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Minister of People Empowerment and Elder Affairs, Cynthia Forde, has condemned the level of violence in Barbadian society, which has claimed the lives of 21 people, including five women, so far this year.

Speaking today on the heels of the latest murder of a 39-year-old mother of two yesterday, Minister Forde noted that she fully embraced the assertion by the World Health Organization that violence against women, particularly intimate partner violence, was a major public health problem and a violation of women’s human rights.

“The impact on women is enormous, even when death is not the end result. There are women impacted by violence who suffer isolation, an inability to work and the consequent loss of wages, and a limited ability to care for themselves as well as their children,” the Minister with responsibility for Gender Affairs contended.

She further submitted that the negative effects often extended beyond the women involved to their children, explaining that children who grew up in families where violence was the norm often suffered a range of behavioural and emotional problems.

Statistics provided by the Royal Barbados Police Force for 2017 reveal that out of the 439 cases of domestic violence reported to police, 395 cases were perpetuated by male aggressors.

Minister Forde stated: “The issue of violence is a societal problem.  It is one that calls for all hands on deck, and we must all come together to face this challenge head-on. No longer can we continue to treat domestic violence or intimate partner violence for that matter, as a private matter to be dealt with in a private sphere.”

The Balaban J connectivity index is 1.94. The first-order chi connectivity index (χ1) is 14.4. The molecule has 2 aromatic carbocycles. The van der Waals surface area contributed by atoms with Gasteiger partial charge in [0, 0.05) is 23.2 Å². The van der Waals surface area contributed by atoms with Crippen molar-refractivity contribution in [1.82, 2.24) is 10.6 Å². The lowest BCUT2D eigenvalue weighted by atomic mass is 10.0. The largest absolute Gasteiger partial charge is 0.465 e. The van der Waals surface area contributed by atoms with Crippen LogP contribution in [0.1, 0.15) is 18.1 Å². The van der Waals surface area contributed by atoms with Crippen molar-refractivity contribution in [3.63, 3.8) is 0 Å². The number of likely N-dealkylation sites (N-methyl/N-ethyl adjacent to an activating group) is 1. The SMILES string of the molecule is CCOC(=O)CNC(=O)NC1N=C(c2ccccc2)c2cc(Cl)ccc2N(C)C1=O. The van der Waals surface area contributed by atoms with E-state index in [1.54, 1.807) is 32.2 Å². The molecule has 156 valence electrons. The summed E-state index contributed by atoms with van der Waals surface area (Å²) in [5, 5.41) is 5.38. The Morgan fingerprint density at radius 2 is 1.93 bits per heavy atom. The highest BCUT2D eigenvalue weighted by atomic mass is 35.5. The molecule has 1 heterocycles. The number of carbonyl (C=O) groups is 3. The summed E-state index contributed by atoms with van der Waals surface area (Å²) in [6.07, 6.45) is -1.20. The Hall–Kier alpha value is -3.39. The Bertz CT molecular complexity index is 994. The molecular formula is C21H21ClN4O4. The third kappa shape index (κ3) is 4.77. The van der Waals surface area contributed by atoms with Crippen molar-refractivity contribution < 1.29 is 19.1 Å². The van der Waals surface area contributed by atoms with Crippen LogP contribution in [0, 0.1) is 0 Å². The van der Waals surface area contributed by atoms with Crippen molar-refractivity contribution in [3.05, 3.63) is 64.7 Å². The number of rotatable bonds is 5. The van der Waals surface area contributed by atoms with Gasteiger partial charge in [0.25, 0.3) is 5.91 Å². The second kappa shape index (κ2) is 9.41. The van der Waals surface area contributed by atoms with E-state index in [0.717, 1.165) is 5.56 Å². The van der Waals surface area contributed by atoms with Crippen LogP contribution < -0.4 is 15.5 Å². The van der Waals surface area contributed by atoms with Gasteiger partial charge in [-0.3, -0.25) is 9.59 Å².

She urged people who were aware of conflict within households or neighborhoods not to turn a blind eye, but to reach out to assist those who they perceive may be in harm’s way.

“If you know there is abuse in a household or a family, speak out and get help for the person or persons in distress.  Contact the police or any of the other social service agencies.  Contact the local pastor or counsellors in the churches.  Be a listening ear for the affected person and provide the support system that can give them the strength to extricate themselves from the situation,” she advised.

Other resources include the Battered Women’s Programme under the management of the Business and Professional Women’s Club; the Crisis Centre; and the National Organization of Women.

“All of these agencies have a cadre of professionals who are counsellors that will urgently provide the support, confidentiality and services to assist with the necessary comfort and protection for victims,” Minister Forde stated.

Equally, she urged that the community reach out to the abusers. “Whether it’s a friend, a family member, a neighbour or a co-worker, if you know this person is an abuser, intervene. Help is available for those who may have anger issues, substance abuse issues or who know no other way to resolve conflict.  Be your brother’s keeper and reach out to them.”

The Minister pledged that government would continue to do all in its power, both legislatively and in terms of enforcing existing laws, to turn the situation around, noting: “Every life lost is one too many, and we all have an important role to play in ensuring that other families are spared the unimaginable suffering of losing a loved one in this devastating manner.”


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